U.S. Jobless Claims Drop More Than Expected To New Pandemic-Era Low

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After last Friday's disappointing monthly jobs report, the Labor Department released a report on Thursday showing a bigger than expected decrease in first-time claims for U.S. unemployment benefits in the week ended September 4th.

The report said initial jobless claims fell to 310,000, a decrease of 35,000 from the previous week's revised level of 345,000. Economists had expected jobless claims to edge down to 335,000 from the 340,000 originally reported for the previous week.

With the bigger than expected decrease, jobless claims once again dropped to their lowest level since hitting 256,000 in the week ended March 14, 2020.

The less volatile four-week moving average also dipped to a new pandemic-era low of 339,500, a decrease of 16,750 from the previous week's revised average of 356,250.

Continuing claims, a reading on the number of people receiving ongoing unemployment assistance, also fell by 22,000 to 2.783 million in the week ended August 28th, hitting the lowest level since March of 2020.

The four-week moving average of continuing claims also dropped to a more than one-year low of 2,840,250, a decrease of 29,000 from the previous week's revised average of 2,869,250.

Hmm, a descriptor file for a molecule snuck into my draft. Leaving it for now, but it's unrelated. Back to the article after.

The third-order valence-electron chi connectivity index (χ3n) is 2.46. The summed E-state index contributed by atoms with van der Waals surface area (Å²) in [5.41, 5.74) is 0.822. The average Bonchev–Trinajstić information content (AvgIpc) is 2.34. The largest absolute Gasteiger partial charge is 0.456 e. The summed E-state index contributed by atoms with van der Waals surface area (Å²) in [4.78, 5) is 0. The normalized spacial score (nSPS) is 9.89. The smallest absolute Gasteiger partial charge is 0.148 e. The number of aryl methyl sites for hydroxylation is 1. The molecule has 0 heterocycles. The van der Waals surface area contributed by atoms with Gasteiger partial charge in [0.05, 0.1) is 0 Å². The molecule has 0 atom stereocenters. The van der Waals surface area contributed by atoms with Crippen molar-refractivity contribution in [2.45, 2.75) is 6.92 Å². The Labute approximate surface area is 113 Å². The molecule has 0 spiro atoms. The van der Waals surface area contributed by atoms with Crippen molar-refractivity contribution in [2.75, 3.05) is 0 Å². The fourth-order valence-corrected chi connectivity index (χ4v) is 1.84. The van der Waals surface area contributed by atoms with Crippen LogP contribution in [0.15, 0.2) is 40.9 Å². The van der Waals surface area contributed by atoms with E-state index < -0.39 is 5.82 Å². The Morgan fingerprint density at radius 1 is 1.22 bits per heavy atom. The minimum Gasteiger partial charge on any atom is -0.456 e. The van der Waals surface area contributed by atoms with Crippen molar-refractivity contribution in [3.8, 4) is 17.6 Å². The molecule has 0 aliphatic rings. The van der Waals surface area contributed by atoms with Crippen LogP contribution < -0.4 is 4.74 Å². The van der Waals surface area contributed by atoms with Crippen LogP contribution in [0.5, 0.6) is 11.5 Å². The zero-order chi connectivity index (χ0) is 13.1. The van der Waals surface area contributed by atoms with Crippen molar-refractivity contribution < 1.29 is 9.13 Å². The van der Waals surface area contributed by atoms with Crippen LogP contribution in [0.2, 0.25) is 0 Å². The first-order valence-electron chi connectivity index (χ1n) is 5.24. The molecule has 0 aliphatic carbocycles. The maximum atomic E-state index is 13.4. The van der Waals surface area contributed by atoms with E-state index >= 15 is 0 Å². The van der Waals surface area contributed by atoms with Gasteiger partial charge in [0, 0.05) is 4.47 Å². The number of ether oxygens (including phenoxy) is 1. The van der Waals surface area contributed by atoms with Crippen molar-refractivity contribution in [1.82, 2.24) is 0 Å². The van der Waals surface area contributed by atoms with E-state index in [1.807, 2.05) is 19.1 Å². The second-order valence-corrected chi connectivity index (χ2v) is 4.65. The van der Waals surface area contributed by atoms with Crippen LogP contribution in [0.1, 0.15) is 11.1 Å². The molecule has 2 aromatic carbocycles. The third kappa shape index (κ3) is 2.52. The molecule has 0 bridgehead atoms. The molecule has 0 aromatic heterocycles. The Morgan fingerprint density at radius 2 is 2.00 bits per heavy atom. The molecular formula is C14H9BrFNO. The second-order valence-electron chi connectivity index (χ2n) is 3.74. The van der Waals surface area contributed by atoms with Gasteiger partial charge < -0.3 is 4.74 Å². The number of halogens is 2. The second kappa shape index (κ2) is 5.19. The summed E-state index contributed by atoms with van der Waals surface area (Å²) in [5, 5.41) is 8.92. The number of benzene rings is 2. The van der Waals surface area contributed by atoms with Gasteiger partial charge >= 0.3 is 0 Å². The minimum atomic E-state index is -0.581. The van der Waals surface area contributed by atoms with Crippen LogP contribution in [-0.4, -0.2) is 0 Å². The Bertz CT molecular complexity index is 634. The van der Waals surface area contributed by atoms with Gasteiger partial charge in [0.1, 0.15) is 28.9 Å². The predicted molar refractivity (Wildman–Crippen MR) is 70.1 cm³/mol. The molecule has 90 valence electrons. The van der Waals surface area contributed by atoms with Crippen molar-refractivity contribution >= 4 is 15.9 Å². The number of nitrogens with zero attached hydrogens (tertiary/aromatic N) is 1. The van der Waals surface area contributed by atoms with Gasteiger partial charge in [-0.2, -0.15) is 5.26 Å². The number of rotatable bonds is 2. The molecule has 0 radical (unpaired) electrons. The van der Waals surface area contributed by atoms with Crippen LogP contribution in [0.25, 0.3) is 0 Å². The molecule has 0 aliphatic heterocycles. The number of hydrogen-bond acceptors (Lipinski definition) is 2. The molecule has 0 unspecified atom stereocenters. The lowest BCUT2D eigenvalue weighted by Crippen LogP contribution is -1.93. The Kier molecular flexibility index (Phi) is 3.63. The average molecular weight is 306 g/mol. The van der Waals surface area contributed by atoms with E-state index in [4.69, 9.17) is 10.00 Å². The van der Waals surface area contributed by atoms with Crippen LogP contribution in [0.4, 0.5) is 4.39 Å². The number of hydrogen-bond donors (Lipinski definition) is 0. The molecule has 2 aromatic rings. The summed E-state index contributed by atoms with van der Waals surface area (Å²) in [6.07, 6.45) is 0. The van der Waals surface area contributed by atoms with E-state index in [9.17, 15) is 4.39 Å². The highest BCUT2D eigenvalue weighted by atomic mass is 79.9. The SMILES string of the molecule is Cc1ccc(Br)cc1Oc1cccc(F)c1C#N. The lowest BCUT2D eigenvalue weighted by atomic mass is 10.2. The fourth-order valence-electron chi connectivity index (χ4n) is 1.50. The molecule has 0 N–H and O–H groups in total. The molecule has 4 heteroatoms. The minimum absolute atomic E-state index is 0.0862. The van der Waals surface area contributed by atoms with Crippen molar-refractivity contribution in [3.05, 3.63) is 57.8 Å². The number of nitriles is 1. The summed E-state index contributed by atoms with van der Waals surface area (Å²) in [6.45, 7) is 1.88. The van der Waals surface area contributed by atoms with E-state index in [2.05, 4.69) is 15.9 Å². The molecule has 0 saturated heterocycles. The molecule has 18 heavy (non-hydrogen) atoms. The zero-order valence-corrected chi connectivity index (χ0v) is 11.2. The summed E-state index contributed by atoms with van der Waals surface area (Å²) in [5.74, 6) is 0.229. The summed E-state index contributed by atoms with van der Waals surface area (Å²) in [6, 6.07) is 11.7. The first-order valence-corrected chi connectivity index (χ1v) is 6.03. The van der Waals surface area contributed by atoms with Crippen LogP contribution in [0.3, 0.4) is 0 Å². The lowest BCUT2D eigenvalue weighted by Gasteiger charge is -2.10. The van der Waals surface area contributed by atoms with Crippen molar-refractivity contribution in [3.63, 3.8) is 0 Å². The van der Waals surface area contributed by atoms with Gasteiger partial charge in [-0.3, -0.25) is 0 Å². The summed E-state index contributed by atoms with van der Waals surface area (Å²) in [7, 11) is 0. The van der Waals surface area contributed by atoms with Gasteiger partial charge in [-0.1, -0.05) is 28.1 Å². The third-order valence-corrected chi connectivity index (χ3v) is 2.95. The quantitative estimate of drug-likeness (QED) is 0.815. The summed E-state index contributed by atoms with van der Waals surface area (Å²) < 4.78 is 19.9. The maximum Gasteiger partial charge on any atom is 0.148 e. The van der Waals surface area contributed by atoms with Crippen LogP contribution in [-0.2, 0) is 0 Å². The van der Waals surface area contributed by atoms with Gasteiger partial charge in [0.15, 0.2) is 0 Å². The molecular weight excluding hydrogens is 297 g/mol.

"While the August jobs report showed employers may have hit the pause button on hiring amid renewed concerns about the pandemic, the claims data suggest a reluctance to lay off workers amid a record number of job openings," said Nancy Vanden Houten, Lead Economist at Capital Economics.

Last Friday, the Labor Department released a separate report showing U.S. job growth fell well short of economic estimates in the month of August.

The Labor Department said non-farm payroll employment rose by 235,000 jobs in August after soaring by an upwardly revised 1.053 million jobs in July.

Economists had expected employment to jump by about 750,000 jobs compared to the spike of 943,000 jobs originally reported for the previous month.

Despite the much weaker than expected job growth, the unemployment rate fell to 5.2 percent in August from 5.4 percent in July, matching economist estimates.

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